2020 has been one long shit show. Focusing on the good things in life has been difficult to say the least. Sofa was a positive outlet for me this year, and gave me a place to take a break from everything else going on. I’m thankful I have it.
As stated last year, my goal for 2020 was to make Sofa a more well-rounded product, and reduce the compromises people had to make when using it. I’m happy to report that I knocked out almost everything on my list, plus some bonus iOS 14 work!
In June, I released a monster update which brought full iPad support, iCloud syncing, and deeper personalization with 30+ themes.
This also introduced a new business model for the app: selling themes. Each theme costs $0.99, and you can buy as many themes as you like. The first six months have been promising, and I plan to push this more in 2021.
While Sofa’s data sources have large libraries, sometimes they don’t have what you’re looking for. This meant Sofa couldn’t be the place to store all your lists. I introduced custom items to solve this.
This was the most requested feature…by far. I’m super happy with the final implementation. It demonstrates a good way to add power to the app without introducing too much friction. It’s only there if you need it.
This is my favorite feature for 2020.
This year’s WWDC brought a bunch of exciting improvements to SwiftUI. The improvements were so exciting that I decided to rewrite the entire app in SwiftUI (lol). I ended up abandoning that approach and doubling back to UIKit (phew!).
Learning a bunch about SwiftUI, prototyping new ideas, and writing simpler networking code made the detour totally worth it.
I only planned for one big release in 2020, but a few announcements at WWDC led me to take on heavier work a bit earlier. Sofa’s iOS 14 update was a biggie.
Under-the-hood I replaced the most of the old
UICollectionViews, and implemented
UICollectionViewDiffableDataSource. This enables a better design for larger devices and dramatically improves reliability.
The cool stuff:
Doing two large releases in a single year is not something I want to repeat. I’m tired 🥱.
Sofa received a good amount of press this year, and some of it unprompted, which is pretty darn cool.
If you’re like me, then that “list” is actually just a running Google doc where I manage to write things down, but also never look at them again, sort of defeating the purpose of creating the list to begin with.
Christopher Lawley featured Sofa as part of May’s “Apps of the Month”. As far as I know, this is the first YouTube review someone’s done for Sofa. So cool.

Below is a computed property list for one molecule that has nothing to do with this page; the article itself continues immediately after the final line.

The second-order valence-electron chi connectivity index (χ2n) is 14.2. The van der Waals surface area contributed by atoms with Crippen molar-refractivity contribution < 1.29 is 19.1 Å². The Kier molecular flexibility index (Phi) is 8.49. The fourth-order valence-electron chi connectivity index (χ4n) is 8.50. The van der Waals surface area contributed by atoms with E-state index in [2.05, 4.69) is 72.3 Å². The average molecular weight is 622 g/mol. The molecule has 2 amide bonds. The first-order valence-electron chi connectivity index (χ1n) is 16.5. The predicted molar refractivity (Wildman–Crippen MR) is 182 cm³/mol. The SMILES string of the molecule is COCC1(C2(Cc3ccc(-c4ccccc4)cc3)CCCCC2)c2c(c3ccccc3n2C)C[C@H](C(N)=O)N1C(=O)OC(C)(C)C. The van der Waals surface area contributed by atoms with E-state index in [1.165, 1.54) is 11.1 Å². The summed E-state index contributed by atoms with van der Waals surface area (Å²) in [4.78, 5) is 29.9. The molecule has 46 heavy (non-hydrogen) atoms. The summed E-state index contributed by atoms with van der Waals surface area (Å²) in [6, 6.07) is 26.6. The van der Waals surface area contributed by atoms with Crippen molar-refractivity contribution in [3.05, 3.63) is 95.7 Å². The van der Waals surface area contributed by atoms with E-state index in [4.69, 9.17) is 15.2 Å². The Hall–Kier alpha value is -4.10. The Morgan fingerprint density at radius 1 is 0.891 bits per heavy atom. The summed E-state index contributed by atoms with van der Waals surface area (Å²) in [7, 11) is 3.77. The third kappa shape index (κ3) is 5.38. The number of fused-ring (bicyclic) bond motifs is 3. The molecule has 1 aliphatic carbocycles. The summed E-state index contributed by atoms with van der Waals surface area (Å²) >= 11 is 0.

MacStories wrote a nice review when I launched 2.10 back in June. I was happy to see that they appreciated the work I put in to make Sofa great on an iPad.
Though a simple media tracking app may not seem to require rich support for connected keyboards and pointing devices, I’m happy to see those things present in Sofa because they prove that the best iPad experience for an app involves supporting multiple modes of use.
Sofa’s killer feature is that its lists are totally customizable, and it gamifies your watching habits by letting you turn your watchlist into a Trello-like system with more pleasant color schemes and pretty cover art. It sounds geeky, I know, but bear with me, this might just help you find your new favorite TV show. Plus, unlike Letterboxd, which serves as a sort of Goodreads for film buffs, Sofa’s data is all synced across your iOS devices, and doesn’t share any of your data with other users.
If you prefer to listen as a podcast, you can do so here.
Sofa helped me better distribute the time I spend on the couch
MacStories once again wrote a nice review when I launched Sofa 2.12. Not only do I love MacStories, but they have been very generous to Sofa over the past few years.
I think The Pile is a great addition to the app for any users who have many lists. It’s quicker to drop an item in The Pile when you think of it than to sort through all of your lists right then and there.
Gerardo Corripio created a cool video showing how he uses Sofa with Voicer Over. I never get to see stuff like this. I always try to do my best when supporting Voice Over, but it’s even more helpful to see someone actually use it.
For 2021, I thought it’d be fun to try out the Theme System from the Cortex folks. I dig the simplicity and flexibility of defining a theme instead of specific goals. This also allows me to share a super high-level roadmap without committing to anything specific.
2021 will be the Year of Expansion. This includes expansion of functionality, awareness, sales, my skills, and probably other things I can’t think of right now.
This feels like a great follow-up to last year’s focus on making Sofa a more well-rounded product. You need a good foundation before you can expand on it.
I said the same thing last year, but I mean this…
I want to thank everyone who has given Sofa a shot, read a blog post, watched a video, liked a tweet, sent in feedback or anything else. We are bombarded daily with stuff, and the fact that you took your personal time to engage with something I made is crazy. I’m a very lucky person. Thank you.